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Offensive Woes Solved?

At the end of last weekend, the questions about the offense has started to creep up. LSU lost an out-of-conference series to a fairly pedestrian Appalachian St. squad. That wasn't really the bad news -- teams get upset all of the time in baseball. The bad news was that LSU only scored one run in the last two games, including a nineteen inning scoreless stretch.

For a team with very real offensive question marks, the ASU series looked like all of the worst fears come true. Something needed to be done, and quickly. Unfortunately, LSU's bench didn't seem to be brimming with answers, so Mainieiri couldn't make wholesale changes in his lineup, but he knew he had to make changes of some sort.

One of the big problems with last season's offense was the incredible lack of depth. Despite getting almost no production from nearly half of the lineup, Mainieri kept sending the same guys out there in the hopes the slumps would end. They didn't.

A team's bench is built during this first month. Guys get action and a coach finds out what he has. The failure to find what he had past those top ten or eleven guys was a huge failing last season. To give Mainieri credit, he is the sort of guy who learns from his mistakes. So how did he respond this year?

Well, he only made one major substitution - Jackson Slaid went to the bench and Chris Sciambra won some playing time. Slaid hasn't exactly been burning things up, but he was benched for perhaps one of the few guys on the team hitting worse. Even after the Dartmouth series, Sciambra's hitting 100/182/200, whih is pretty awful.

What it did was allow him to switch some positions around and let guys stop worrying about their gloves. OK, it let JaCoby Jones stop go back to his position last season - second base. Jones has been pretty good in the outfield defensively, but his promised offensive improvement has not occurred. Maybe, by putting him back in his native position, it will spark his bat out of its slump. It's not an awful idea, and Jones is still stealing bases. Sciambra can ably man centerfield and Yocom gets shifted to DH where he gets another chance to work through his offensive woes. If he ever figures them out, maybe Jones can go back to center. By Sunday, Slaid was back in the lineup as a DH, so I'm not holding my breath.

It's not like Mainieri made radical changes, but he made some moves, and looking at the boxscore, they seemed to work. He also kept an eye on the longterm development of his freshmen. It was about as good of a lineup decision as you can expect. Given that he only replaced one guy, he did make fullscale changes in the batting order. But is dropping Nola from 5th to 6th really going to do anything? Probably not. That's re-arranging the deck chairs, but it makes the beat reporters happy.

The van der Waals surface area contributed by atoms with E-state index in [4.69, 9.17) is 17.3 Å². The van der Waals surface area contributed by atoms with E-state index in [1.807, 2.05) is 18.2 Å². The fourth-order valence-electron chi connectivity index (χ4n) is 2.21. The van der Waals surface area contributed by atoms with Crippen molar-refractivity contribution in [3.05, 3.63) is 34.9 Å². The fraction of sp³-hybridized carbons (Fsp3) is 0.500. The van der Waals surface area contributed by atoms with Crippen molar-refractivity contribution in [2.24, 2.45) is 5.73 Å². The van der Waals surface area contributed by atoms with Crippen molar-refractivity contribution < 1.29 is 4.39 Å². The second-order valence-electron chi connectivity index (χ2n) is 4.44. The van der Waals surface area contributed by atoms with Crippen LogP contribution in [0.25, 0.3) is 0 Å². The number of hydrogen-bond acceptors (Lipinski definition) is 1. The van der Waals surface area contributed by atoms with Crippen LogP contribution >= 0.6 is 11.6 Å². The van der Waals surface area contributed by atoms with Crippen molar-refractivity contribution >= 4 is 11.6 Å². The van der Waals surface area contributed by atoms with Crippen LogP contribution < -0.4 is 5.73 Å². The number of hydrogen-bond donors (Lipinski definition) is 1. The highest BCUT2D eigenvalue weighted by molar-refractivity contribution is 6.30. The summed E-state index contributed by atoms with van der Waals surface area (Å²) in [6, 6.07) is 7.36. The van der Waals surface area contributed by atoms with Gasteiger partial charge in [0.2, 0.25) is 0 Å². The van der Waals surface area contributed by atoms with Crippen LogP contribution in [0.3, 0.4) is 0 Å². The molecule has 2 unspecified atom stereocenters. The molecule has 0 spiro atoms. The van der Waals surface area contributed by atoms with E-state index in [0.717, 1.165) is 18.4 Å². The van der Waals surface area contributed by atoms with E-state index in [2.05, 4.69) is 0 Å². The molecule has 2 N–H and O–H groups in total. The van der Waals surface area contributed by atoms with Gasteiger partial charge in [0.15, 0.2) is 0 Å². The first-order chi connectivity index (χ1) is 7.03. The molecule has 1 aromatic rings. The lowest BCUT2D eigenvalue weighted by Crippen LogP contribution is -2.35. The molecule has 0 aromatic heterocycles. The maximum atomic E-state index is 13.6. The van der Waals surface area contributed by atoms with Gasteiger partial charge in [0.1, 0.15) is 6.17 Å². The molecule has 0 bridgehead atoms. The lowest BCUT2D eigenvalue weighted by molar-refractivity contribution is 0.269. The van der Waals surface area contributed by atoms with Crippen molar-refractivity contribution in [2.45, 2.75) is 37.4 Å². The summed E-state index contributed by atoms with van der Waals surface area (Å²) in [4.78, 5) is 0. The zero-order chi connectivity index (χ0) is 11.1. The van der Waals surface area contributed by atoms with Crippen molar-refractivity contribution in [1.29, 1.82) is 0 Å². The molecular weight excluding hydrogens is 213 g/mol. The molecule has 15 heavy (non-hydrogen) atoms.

Now that we're 12 games into the season, we can start to draw some conclusions from the stats. Though we can agree that Mason Katz is going to come back to earth at some point. He's hitting 500/596/950, which is just silly. All you can do there is just hope he doesn't cool of too much.

Fourteen players have gotten a start. Additionally, Powell and Didier have each appeared in half of LSU's games, which shows that Mainieri is comfortable using those two as pinch hitters. It's nice to have a pair of differently handed pinch hitters to use in a game. Alex Edward still hasn't appeared in a game and we could use his power bat. That means that LSU's bench goes 17 deep.

Of course, this is still a Paul Mainieri team, and he's still going to ride his starters hard. Seven guys have made double digit starts, and four have started all 12 games. Fortunately, those four have clearly been the four best hitters on the team. He's relying on the right guys as his core. Katz, Rhymes, Nola, and Hanover are the team's top four in batting average, OBP, and slugging. In fact, they are the only four regular starters with an OBP above 400 and all of them have a slugging above 500 save Nola (he's at 487).

I was preaching balance in the preseason, but it does not appear that is the case. He's got a core of four guys who can flat out rake, and one guy who is currently hitting like Babe Ruth on steroids and with an aluminum bat.

He's not spreading out the hitters, he's loading them up 3-6 in the order and playing for the big inning. In the highest scoring inning of each game this weekend, those four all figured prominently in the inning. The move largely worked. Hey, if Sciambra keeps scuttling along and Ross falls back to earth, that's life. They bring positives with their gloves, as does Jones.

LSU is going to live and die by the middle of the order, and it's up the middle defense. Let everyone else fight over for what little playing time there is left.